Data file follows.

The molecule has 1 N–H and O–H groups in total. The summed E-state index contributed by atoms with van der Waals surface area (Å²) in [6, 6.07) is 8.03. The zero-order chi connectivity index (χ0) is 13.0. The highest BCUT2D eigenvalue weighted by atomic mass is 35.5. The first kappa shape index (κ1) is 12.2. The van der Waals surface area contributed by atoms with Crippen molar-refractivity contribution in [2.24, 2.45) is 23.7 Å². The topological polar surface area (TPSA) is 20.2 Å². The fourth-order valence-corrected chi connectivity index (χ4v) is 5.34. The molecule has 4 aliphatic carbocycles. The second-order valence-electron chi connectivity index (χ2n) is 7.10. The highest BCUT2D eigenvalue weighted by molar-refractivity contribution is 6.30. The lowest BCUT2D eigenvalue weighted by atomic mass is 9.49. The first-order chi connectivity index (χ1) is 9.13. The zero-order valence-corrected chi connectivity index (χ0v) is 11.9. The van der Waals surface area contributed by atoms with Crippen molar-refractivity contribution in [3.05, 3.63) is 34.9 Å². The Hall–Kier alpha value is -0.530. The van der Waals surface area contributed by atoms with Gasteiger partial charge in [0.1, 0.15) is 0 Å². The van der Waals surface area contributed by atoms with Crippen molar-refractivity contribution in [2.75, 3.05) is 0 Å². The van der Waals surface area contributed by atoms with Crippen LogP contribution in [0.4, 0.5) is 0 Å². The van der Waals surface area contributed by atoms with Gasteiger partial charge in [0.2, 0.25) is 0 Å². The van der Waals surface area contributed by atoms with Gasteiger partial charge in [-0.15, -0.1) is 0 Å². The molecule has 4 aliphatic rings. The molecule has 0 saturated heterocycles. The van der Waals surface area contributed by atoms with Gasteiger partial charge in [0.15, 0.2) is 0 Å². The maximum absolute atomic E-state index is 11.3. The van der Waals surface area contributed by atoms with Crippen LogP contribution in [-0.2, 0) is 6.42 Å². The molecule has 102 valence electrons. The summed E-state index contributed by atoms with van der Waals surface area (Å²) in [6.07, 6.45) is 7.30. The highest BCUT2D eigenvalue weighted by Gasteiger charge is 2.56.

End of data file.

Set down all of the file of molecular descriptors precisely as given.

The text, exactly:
The molecule has 1 N–H and O–H groups in total. The summed E-state index contributed by atoms with van der Waals surface area (Å²) in [6, 6.07) is 8.03. The zero-order chi connectivity index (χ0) is 13.0. The highest BCUT2D eigenvalue weighted by atomic mass is 35.5. The first kappa shape index (κ1) is 12.2. The van der Waals surface area contributed by atoms with Crippen molar-refractivity contribution in [2.24, 2.45) is 23.7 Å². The topological polar surface area (TPSA) is 20.2 Å². The fourth-order valence-corrected chi connectivity index (χ4v) is 5.34. The molecule has 4 aliphatic carbocycles. The second-order valence-electron chi connectivity index (χ2n) is 7.10. The highest BCUT2D eigenvalue weighted by molar-refractivity contribution is 6.30. The lowest BCUT2D eigenvalue weighted by atomic mass is 9.49. The first-order chi connectivity index (χ1) is 9.13. The zero-order valence-corrected chi connectivity index (χ0v) is 11.9. The van der Waals surface area contributed by atoms with Crippen molar-refractivity contribution in [3.05, 3.63) is 34.9 Å². The Hall–Kier alpha value is -0.530. The van der Waals surface area contributed by atoms with Gasteiger partial charge in [0.1, 0.15) is 0 Å². The van der Waals surface area contributed by atoms with Crippen molar-refractivity contribution in [2.75, 3.05) is 0 Å². The van der Waals surface area contributed by atoms with Crippen LogP contribution in [0.4, 0.5) is 0 Å². The van der Waals surface area contributed by atoms with Gasteiger partial charge in [0.2, 0.25) is 0 Å². The van der Waals surface area contributed by atoms with Gasteiger partial charge in [-0.15, -0.1) is 0 Å². The molecule has 4 aliphatic rings. The molecule has 0 saturated heterocycles. The van der Waals surface area contributed by atoms with Gasteiger partial charge in [0.15, 0.2) is 0 Å². The maximum absolute atomic E-state index is 11.3. The van der Waals surface area contributed by atoms with Crippen LogP contribution in [-0.2, 0) is 6.42 Å². The molecule has 102 valence electrons. The summed E-state index contributed by atoms with van der Waals surface area (Å²) in [6.07, 6.45) is 7.30. The highest BCUT2D eigenvalue weighted by Gasteiger charge is 2.56.